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Japanese Prime Minister Candidate Aso's "Anti-Semite Charge"
Please notice that the following Kyodo reports don't carry all of Aso's remarks and answers.
Will send more details later.
Aso says Japan should be country to attract wealthy Jews
TOKYO, April 19
Taro Aso, minister in charge of economic and fiscal policy, said Thursday that Japan should become a country where rich Jewish people and other wealthy people from around the world want to live.
Aso, one of four candidates running for president of the ruling Liberal Democratic Party (LDP), said the ''best country'' in the world would be one that attracts wealthy migrants, singling out Jewish people.
Asked if such a remark were discriminative, he said, ''I think very few Japanese would care about my citing the Jewish as an example...It could be Armenians or overseas Chinese or any group around the world criticized for being rich.''
Japan already offers a high level of public safety and little discrimination against foreigners but is not competitive for the world's wealthy in terms of taxes and national security, he said.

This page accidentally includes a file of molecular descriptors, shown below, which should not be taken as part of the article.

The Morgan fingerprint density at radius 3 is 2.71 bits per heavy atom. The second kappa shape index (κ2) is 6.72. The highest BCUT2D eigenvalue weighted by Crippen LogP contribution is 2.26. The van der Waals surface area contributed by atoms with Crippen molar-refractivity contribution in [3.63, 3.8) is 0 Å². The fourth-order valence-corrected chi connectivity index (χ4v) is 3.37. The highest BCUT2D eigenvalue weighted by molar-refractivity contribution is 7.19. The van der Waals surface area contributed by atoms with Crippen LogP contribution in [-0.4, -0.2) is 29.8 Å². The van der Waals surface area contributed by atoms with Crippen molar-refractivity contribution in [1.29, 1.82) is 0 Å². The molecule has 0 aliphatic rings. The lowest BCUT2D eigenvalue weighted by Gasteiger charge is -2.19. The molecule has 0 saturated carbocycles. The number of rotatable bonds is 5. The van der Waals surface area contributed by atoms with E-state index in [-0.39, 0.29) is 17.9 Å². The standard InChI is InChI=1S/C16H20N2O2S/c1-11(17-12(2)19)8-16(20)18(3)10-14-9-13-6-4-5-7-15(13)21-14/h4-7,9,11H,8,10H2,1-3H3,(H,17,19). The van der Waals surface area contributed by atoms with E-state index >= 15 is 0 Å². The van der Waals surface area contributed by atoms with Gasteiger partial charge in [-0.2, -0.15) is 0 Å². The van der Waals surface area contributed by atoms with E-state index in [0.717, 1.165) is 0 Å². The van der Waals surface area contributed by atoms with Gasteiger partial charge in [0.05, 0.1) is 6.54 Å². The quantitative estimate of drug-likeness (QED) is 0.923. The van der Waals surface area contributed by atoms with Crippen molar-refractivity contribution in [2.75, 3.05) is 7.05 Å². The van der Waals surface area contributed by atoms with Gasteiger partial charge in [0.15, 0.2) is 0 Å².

The 60-year-old minister told the Foreign Correspondents Club of Japan that Japan should reform its tax system to cut income and inheritance taxes, which he described as ''too high'' compared with other industrialized countries.
Aso said his experience in economic affairs sets him apart from the other candidates for the LDP presidency, which will almost certainly carry with it the job of prime minister because the LDP-led coalition controls a majority in the House of Representatives, which has the final say in picking the premier.
''When it comes to economic issues, I believe I'm the best person who really has first-hand knowledge of the real economy among the four candidates,'' he said. ''I served as president of a company with 4,000-5,000 employees'' in reference to his family-run Aso Cement Co.
''There are many problems facing Japan,'' he said. ''Yet the economy should be given the highest priority.''
The three other candidates in the LDP race are former Health and Welfare Minster Junichiro Koizumi, former Prime Minister Ryutaro Hashimoto and LDP policy chief Shizuka Kamei.
Human rights body criticizes Aso over comments involving Jews
NEW YORK, April 19
A human rights organization fighting anti-Semitism on Thursday criticized Taro Aso, Japan's minister in charge of economic and fiscal policy, over his remark that the best country in the world is where wealthy migrants such as Jews would want to live.
The remarks about Jews and others ''reflect deep misperceptions and stereotypes'' and are inappropriate for someone running for the leadership of a major political party and prime minister, the Anti-Defamation League (ADL) said in a statement.
Aso, 60, is one of four Liberal Democratic Party (LDP) lawmakers running in Tuesday's LDP presidential election to replace outgoing Prime Minister Yoshiro Mori.